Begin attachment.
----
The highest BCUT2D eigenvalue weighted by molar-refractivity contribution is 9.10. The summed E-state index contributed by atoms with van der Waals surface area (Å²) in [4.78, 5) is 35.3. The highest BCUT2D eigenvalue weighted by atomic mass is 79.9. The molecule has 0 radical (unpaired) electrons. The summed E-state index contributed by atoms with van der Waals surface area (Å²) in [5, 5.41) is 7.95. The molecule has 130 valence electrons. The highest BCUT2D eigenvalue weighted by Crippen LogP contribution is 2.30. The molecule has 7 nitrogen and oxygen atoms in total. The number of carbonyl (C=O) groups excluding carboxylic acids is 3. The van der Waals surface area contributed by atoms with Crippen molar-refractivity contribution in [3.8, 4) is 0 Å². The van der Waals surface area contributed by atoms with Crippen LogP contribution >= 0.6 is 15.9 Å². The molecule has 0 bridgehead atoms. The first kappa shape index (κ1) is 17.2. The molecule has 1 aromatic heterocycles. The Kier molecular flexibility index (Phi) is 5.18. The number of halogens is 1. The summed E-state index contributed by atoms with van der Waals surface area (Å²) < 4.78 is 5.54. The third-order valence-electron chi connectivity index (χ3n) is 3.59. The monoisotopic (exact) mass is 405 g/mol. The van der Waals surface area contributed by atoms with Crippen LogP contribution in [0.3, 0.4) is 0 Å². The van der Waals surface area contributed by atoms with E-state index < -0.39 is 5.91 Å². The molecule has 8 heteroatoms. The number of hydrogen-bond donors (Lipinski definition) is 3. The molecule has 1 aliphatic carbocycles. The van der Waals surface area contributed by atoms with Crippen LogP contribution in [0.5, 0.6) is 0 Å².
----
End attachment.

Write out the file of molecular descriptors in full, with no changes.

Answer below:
The highest BCUT2D eigenvalue weighted by molar-refractivity contribution is 9.10. The summed E-state index contributed by atoms with van der Waals surface area (Å²) in [4.78, 5) is 35.3. The highest BCUT2D eigenvalue weighted by atomic mass is 79.9. The molecule has 0 radical (unpaired) electrons. The summed E-state index contributed by atoms with van der Waals surface area (Å²) in [5, 5.41) is 7.95. The molecule has 130 valence electrons. The highest BCUT2D eigenvalue weighted by Crippen LogP contribution is 2.30. The molecule has 7 nitrogen and oxygen atoms in total. The number of carbonyl (C=O) groups excluding carboxylic acids is 3. The van der Waals surface area contributed by atoms with Crippen molar-refractivity contribution in [3.8, 4) is 0 Å². The van der Waals surface area contributed by atoms with Crippen LogP contribution >= 0.6 is 15.9 Å². The molecule has 0 bridgehead atoms. The first kappa shape index (κ1) is 17.2. The molecule has 1 aromatic heterocycles. The Kier molecular flexibility index (Phi) is 5.18. The number of halogens is 1. The summed E-state index contributed by atoms with van der Waals surface area (Å²) < 4.78 is 5.54. The third-order valence-electron chi connectivity index (χ3n) is 3.59. The monoisotopic (exact) mass is 405 g/mol. The van der Waals surface area contributed by atoms with Crippen LogP contribution in [0.3, 0.4) is 0 Å². The van der Waals surface area contributed by atoms with E-state index < -0.39 is 5.91 Å². The molecule has 8 heteroatoms. The number of hydrogen-bond donors (Lipinski definition) is 3. The molecule has 1 aliphatic carbocycles. The van der Waals surface area contributed by atoms with Crippen LogP contribution in [0.5, 0.6) is 0 Å².